According to the complaint against Hopkins, a pair of FBI agents following up on a tip paid a visit to the Lakeside Ranch trailer park in Flora Vista, New Mexico, in October 2017. There they met with Hopkins, who also goes by the alias “Johnny Horton Jr.” and calls himself the “commander” of the UCP. Hopkins invited the agents into his “office” (a room in a trailer), where they observed “approximately 10 firearms leaning against the wall in a closet in plain view.” Hopkins reportedly said that the weapons belonged to his “common law wife.” Agents later discovered that the militia commander allegedly planning the murder of several prominent public figures had previously been twice convicted of illegally possessing a firearm, as well as impersonating a peace officer. The complaint offered no indication of a deeper investigation into Hopkins or the UCP following these revelations.
Hopkins’s lawyer, Kelly O’Connell, disputed the allegations in the complaint Monday, asking why, if his client was such a threat to the public, he wasn’t arrested sooner. It was a fair question.
While Hopkins’s arrest was welcome news to many, he was not arrested for being a vigilante, kidnapping migrants, or plotting assassinations. Like J.R. Hagen, the man who led CMA’s Arizona chapter in the 1980s, Hopkins was taken into custody on weapons charges. This is common in the history of the white power movement, Belew said. She cites two reasons for the lack of prosecutions targeting extremist militia members for their actual contributions to the cause. First, she said, there’s been a persistent problem of local law enforcement or prosecutors feeling sympathetic to the motivations of the accused. Second, she said, is the fact that “because this occurs on the border, the people that they are attacking are uniquely vulnerable.”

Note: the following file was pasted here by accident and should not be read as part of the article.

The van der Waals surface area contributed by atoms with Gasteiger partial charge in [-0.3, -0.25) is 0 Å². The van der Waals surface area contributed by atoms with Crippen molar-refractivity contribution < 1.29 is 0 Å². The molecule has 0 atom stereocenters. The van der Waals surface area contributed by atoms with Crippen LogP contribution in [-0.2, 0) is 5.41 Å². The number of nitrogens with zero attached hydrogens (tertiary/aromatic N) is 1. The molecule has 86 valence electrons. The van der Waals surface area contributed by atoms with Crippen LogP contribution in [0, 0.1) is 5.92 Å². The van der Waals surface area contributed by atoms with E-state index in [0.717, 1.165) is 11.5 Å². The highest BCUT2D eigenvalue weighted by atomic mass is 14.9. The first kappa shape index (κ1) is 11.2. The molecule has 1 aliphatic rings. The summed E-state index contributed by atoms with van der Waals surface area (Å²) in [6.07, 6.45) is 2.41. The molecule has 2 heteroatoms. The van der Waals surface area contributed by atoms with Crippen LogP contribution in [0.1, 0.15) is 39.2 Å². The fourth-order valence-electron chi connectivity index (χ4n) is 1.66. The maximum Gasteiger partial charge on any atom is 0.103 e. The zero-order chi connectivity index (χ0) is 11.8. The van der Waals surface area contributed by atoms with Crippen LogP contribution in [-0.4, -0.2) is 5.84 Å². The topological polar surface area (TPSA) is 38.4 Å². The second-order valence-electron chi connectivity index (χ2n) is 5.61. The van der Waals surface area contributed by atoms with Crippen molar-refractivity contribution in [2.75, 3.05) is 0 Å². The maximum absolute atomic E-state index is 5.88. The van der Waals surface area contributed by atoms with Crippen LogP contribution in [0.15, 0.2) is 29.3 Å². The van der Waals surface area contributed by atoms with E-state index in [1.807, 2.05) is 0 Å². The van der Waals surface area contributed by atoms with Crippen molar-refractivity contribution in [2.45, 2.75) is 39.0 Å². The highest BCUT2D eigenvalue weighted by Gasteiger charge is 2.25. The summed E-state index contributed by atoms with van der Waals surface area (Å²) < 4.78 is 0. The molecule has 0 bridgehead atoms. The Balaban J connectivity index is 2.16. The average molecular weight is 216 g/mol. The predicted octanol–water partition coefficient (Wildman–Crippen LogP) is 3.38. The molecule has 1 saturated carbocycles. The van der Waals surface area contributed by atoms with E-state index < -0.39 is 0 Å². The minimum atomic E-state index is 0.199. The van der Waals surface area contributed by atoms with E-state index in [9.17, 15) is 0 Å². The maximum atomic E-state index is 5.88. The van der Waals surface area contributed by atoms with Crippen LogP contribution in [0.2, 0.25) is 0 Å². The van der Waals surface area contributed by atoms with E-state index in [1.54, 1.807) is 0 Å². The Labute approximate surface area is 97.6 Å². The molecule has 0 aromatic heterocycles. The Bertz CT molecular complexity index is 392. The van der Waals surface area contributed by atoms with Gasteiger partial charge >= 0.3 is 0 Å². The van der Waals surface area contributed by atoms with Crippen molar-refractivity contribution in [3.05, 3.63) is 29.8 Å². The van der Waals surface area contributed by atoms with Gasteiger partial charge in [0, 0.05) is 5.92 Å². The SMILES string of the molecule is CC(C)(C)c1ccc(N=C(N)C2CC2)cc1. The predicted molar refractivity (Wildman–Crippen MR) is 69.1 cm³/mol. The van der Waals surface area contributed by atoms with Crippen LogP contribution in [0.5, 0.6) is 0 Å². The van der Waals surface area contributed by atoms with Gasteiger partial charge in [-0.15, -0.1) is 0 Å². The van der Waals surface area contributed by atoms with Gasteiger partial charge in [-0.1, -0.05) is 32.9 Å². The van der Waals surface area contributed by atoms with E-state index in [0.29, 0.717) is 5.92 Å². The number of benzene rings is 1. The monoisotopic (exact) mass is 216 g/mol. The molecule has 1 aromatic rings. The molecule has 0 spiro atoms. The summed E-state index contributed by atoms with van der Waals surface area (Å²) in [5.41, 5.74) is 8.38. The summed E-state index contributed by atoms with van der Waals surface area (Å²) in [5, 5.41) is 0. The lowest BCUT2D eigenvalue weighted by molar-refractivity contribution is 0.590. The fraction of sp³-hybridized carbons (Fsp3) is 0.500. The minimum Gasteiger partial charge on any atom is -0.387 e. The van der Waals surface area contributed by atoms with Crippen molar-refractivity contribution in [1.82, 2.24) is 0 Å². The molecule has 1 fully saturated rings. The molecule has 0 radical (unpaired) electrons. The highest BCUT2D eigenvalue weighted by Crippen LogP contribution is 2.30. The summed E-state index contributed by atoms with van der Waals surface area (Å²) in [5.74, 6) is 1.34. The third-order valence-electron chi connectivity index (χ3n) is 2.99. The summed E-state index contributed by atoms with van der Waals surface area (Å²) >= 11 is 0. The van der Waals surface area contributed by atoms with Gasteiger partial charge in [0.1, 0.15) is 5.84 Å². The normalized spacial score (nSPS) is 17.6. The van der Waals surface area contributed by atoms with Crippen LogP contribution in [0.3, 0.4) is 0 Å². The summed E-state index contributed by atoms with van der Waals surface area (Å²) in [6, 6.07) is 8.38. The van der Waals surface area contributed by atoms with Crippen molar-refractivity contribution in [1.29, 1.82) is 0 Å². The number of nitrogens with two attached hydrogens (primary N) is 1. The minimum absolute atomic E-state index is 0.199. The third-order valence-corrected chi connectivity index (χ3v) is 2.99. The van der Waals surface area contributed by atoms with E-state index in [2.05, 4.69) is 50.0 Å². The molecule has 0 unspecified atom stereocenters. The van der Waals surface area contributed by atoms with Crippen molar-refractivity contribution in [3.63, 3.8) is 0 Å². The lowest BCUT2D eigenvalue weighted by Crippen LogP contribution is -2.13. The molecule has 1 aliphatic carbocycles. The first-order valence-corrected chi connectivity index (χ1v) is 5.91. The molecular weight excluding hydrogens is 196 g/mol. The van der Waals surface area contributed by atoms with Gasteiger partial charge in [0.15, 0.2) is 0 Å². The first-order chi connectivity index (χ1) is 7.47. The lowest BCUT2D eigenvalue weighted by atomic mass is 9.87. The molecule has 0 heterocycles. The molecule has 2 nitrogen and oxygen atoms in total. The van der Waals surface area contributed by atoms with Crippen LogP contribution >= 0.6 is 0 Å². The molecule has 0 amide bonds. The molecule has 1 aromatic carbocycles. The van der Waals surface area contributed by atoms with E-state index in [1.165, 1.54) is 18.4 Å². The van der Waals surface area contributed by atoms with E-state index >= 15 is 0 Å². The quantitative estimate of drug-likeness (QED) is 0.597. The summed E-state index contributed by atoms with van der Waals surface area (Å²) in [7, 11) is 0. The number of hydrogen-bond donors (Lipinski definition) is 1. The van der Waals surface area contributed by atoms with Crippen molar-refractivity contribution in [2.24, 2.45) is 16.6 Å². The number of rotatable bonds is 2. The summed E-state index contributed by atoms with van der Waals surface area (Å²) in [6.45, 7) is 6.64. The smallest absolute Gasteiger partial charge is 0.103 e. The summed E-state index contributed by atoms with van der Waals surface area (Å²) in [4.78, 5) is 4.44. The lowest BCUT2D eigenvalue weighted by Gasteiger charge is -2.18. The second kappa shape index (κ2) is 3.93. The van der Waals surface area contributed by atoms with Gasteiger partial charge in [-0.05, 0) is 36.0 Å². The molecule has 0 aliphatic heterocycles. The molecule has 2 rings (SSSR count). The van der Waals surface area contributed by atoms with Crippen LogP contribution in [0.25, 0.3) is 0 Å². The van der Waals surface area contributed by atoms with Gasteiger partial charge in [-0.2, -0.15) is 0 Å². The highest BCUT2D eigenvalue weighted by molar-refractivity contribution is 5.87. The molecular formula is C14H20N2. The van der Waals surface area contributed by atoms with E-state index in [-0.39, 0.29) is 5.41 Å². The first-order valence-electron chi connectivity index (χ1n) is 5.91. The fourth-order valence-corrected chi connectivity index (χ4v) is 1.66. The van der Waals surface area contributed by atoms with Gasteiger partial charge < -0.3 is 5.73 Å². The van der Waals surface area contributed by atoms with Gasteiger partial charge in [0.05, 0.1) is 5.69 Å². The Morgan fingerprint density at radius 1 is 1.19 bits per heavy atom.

“You see these events prosecuted through things like firearms charges because there are not protections for the people who should be able to find justice.”
“We’re talking about a mass kidnapping and holding of people at gunpoint, hundreds of people,” Belew explained. “This is a shocking event that should be very easy to prosecute, but over and over again, you see these events prosecuted through things like firearms charges because there are not protections for the people who should be able to find justice.”
On top of all that, there’s the historic problem of the cases the state does choose to pour resources into — and the ones it does not. In the mid-1980s, federal authorities in southern Arizona launched a sprawling undercover investigation. The target was not the armed vigilantes accosting migrants in the desert, but rather the priests, nuns, and parishioners involved in the Sanctuary Movement. Informants were dispatched into houses of worship. Hundreds of hours of tape involving private conversations and sermons were secretly recorded. Sixteen members of the movement were charged with 71 counts of conspiracy related to their smuggling operations, which the movement had been public about since day one. Eight members of the movement were found guilty, though, amid an enormous public outcry, their sentences were largely probationary.